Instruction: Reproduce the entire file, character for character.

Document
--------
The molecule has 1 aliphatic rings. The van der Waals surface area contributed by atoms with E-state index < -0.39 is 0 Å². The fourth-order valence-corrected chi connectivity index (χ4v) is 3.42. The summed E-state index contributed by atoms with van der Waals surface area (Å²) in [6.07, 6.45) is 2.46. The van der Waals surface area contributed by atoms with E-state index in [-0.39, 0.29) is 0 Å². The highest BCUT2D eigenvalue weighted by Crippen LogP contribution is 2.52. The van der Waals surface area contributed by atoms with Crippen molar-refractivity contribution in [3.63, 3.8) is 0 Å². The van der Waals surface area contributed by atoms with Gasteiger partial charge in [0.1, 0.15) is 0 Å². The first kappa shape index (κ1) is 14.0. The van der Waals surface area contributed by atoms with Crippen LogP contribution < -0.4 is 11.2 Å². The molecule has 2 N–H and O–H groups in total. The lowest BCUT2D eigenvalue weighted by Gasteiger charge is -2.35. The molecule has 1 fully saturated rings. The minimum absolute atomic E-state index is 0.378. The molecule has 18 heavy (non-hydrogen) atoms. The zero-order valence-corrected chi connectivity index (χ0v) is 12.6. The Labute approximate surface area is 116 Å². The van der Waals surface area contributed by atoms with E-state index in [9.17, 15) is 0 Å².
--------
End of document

The molecule has 1 aliphatic rings. The van der Waals surface area contributed by atoms with E-state index < -0.39 is 0 Å². The fourth-order valence-corrected chi connectivity index (χ4v) is 3.42. The summed E-state index contributed by atoms with van der Waals surface area (Å²) in [6.07, 6.45) is 2.46. The van der Waals surface area contributed by atoms with E-state index in [-0.39, 0.29) is 0 Å². The highest BCUT2D eigenvalue weighted by Crippen LogP contribution is 2.52. The van der Waals surface area contributed by atoms with Crippen molar-refractivity contribution in [3.63, 3.8) is 0 Å². The van der Waals surface area contributed by atoms with Gasteiger partial charge in [0.1, 0.15) is 0 Å². The first kappa shape index (κ1) is 14.0. The van der Waals surface area contributed by atoms with Crippen LogP contribution < -0.4 is 11.2 Å². The molecule has 2 N–H and O–H groups in total. The lowest BCUT2D eigenvalue weighted by Gasteiger charge is -2.35. The molecule has 1 fully saturated rings. The minimum absolute atomic E-state index is 0.378. The molecule has 18 heavy (non-hydrogen) atoms. The zero-order valence-corrected chi connectivity index (χ0v) is 12.6. The Labute approximate surface area is 116 Å². The van der Waals surface area contributed by atoms with E-state index in [9.17, 15) is 0 Å².